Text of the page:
Malleable end portion 134 is fixedly attached to rigid tube portion 132, and is configured to deform or stretch when it engages the needle, so that it more firmly secures the needle therein. In accordance with this aspect of the invention, end portion 134 may be constructed from a number of different materials, however, in accordance with a preferred embodiment of the invention, end portion 134 is made from a malleable plastic or rubber material. In addition, rigid tube portion 132 may be constructed from a rigid thermoformed plastic or aluminum material.
Sheath handle 136 is connected to the proximal end of tube portion 132 of sheath assembly 130, and may comprise a variety of different configurations. For example, in accordance with the illustrated embodiment of FIG. 1, sheath handle 136 comprises an enlarged circular collar, which a surgeon may easily grasp and, thus, move along shaft 120. Sheath handle 136 may further include an adjustable frictional interface 138 which suitably comprises a finger screw passing through handle 136. The finger screw is a drag inducing device, which prevents sheath assembly 130 from sliding along the shaft when engaged. With this configuration, the surgeon can secure sheath 130 in a retracted or extended position, as necessary, without having to manually hold it in position.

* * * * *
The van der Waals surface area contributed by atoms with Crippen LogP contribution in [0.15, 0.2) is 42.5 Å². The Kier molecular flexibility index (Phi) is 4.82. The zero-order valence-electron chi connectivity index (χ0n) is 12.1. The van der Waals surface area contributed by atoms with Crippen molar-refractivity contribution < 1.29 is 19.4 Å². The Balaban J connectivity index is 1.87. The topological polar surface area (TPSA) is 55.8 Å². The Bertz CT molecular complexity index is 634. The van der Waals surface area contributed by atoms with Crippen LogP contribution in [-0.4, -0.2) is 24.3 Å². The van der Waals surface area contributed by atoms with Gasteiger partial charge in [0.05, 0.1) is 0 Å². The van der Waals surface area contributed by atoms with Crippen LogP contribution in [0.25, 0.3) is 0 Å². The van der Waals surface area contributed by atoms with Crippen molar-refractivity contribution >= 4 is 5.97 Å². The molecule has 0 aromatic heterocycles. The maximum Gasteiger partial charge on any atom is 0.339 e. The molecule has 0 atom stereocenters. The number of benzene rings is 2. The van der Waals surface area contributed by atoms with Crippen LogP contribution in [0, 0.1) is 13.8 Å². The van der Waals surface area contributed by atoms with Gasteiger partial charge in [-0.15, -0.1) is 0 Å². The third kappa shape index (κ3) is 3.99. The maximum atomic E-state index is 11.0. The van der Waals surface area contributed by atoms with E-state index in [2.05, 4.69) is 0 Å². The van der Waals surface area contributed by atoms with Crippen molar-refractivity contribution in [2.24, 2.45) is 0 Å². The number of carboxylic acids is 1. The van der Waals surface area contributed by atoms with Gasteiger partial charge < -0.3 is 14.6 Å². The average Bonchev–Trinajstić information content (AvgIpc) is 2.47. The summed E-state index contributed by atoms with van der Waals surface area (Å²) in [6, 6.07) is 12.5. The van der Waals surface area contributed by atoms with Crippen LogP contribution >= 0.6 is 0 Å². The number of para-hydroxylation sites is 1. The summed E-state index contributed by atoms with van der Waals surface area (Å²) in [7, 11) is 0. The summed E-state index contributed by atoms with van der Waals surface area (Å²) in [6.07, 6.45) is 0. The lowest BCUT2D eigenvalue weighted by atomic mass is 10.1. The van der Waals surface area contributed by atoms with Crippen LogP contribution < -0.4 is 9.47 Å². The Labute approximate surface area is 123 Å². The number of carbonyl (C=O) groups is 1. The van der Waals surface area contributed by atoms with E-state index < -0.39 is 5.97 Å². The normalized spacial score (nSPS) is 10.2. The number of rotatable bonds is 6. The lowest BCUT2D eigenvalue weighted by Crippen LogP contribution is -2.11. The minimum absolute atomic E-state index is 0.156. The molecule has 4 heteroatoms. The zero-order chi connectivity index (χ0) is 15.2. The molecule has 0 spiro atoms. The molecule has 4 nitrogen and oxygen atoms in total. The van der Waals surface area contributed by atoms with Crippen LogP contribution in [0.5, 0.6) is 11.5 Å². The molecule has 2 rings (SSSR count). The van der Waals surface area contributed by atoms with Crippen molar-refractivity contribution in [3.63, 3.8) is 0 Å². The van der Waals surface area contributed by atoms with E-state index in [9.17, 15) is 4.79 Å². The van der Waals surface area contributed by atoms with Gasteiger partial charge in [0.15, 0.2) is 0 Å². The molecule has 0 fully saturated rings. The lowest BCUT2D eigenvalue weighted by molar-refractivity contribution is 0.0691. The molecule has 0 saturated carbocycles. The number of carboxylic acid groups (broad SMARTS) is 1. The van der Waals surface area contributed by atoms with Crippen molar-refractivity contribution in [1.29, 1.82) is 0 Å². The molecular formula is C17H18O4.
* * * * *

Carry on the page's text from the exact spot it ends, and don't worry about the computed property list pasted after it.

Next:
While frictional interface 138 of the present invention is described as being a finger screw device, one skilled in the art will appreciate that frictional interface 138 may comprise any other suitable frictional drag device, such as, for example, a threaded clamp or the like.
In addition, in accordance with a further embodiment of the invention, frictional interface 138 may be replaced by the locking mechanism illustrated in FIG. 11. In accordance with this aspect of the present invention, the illustrated embodiment of needle manipulating device 100 includes a spring 300 connected to sheath 130 and handle 110. Spring 300 is suitably configured to move sheath 130 to its extended engagement position; i.e., so that malleable end (not shown) engages the suture needle. Sheath 130 further includes a pin (not shown) which engages a slidable locking track 310 on shaft 120.